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Partnership & Procurement / News Articles

"Don't go off the rails...." - A case law update (Bechtel Limited V High Speed Two (HS2) Limited)

Publish date: 10/03/2021

A short summary of some of the key "takeaways" for local authorities from the most recent high profile procurement litigation, this time featuring the HS2 project. To help ensure your procurements don't go off the rails....

You may have seen in the press recently another high profile procurement challenge, this time regarding the HS2 project. This was a project with a target cost of over £1billion, so an understandably complex project (and complex procurement). I will not go into the details for that reason (!), but thought it would be useful to share some of the key "takeaways" for contracting authorities. The challenge failed and the "authority" (i.e. HS2) successfully defended the claim.

Whilst not conducted under the PCR, the case reaffirms a few particular points on procurement law more generally. As such, these may be of interest to our members and your local authorities:


- Apply published evaluation methodology and follow your declared process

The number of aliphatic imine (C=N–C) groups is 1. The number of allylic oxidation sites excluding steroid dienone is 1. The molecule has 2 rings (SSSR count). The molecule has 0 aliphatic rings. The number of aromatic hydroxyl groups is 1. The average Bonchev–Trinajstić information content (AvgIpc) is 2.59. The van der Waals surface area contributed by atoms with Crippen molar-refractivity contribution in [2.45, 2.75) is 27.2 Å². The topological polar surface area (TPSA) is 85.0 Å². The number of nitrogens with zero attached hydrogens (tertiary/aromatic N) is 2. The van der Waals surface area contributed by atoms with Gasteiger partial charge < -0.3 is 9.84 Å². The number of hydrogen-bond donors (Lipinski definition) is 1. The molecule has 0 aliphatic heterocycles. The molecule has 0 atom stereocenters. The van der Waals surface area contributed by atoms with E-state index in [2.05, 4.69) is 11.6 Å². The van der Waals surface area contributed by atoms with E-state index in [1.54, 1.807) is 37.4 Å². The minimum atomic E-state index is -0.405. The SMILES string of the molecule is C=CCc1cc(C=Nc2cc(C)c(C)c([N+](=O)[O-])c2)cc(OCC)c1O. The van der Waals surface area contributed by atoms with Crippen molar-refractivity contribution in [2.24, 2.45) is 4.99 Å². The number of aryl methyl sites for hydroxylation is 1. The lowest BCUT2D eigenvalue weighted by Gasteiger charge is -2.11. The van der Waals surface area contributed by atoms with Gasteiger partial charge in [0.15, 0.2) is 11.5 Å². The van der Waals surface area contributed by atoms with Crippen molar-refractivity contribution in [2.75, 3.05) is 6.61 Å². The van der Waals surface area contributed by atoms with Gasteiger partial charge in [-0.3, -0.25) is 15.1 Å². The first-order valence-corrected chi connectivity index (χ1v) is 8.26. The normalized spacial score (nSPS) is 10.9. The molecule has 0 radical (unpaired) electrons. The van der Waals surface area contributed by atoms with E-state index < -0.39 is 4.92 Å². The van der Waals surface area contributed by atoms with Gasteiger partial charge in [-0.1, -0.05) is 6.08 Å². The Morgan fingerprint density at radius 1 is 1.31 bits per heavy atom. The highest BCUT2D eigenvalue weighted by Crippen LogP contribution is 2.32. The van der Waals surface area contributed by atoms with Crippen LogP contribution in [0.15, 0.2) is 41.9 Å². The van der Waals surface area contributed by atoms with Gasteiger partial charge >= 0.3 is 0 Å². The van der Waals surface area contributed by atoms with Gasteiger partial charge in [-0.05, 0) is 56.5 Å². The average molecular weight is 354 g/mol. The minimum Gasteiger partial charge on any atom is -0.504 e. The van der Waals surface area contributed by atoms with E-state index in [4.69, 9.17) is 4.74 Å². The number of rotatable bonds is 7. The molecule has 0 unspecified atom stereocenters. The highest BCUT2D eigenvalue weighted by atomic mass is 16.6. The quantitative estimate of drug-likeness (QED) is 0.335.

- Treat all Tenderers in a consistent manner.
- Keep written records of evaluation process.
- Keep full audit trail of changes in scores and reasons for changes.
- Rationale to include all the reasons for the score.
- Devote sufficient time and resources to the evaluation process to make the above possible.

Abnormally low tenders

Rejecting non-compliant bids

RWIND tenderer test

Record keeping


This is another welcome decision for contracting authorities. Bidders engage in a high risk game, at their own peril, when submitting non-compliant tenders. Particularly so where these represent a material shift in the commercial position. As in the Rail Franchising Litigation, the authority had set out it reserved the right to reject non-complaint bids, it followed that through, and the Court (rightly) saw no reason to intervene. It would have been clear to a RWIND tenderer the potential consequences of submitting a non-compliant bid.

The comments around record keeping are however a reminder for authorities of the importance of this, throughout the procurement process. The comment regarding evaluation training also offers a useful reminder of the importance of having such training, and indeed what the content might cover.

(Note: A full copy of the judgment can be found here:

Kieran McGaughey

National Lead Officer

Partnership & Procurement Law

Lawyers in Local Government (LLG)

9 March 2021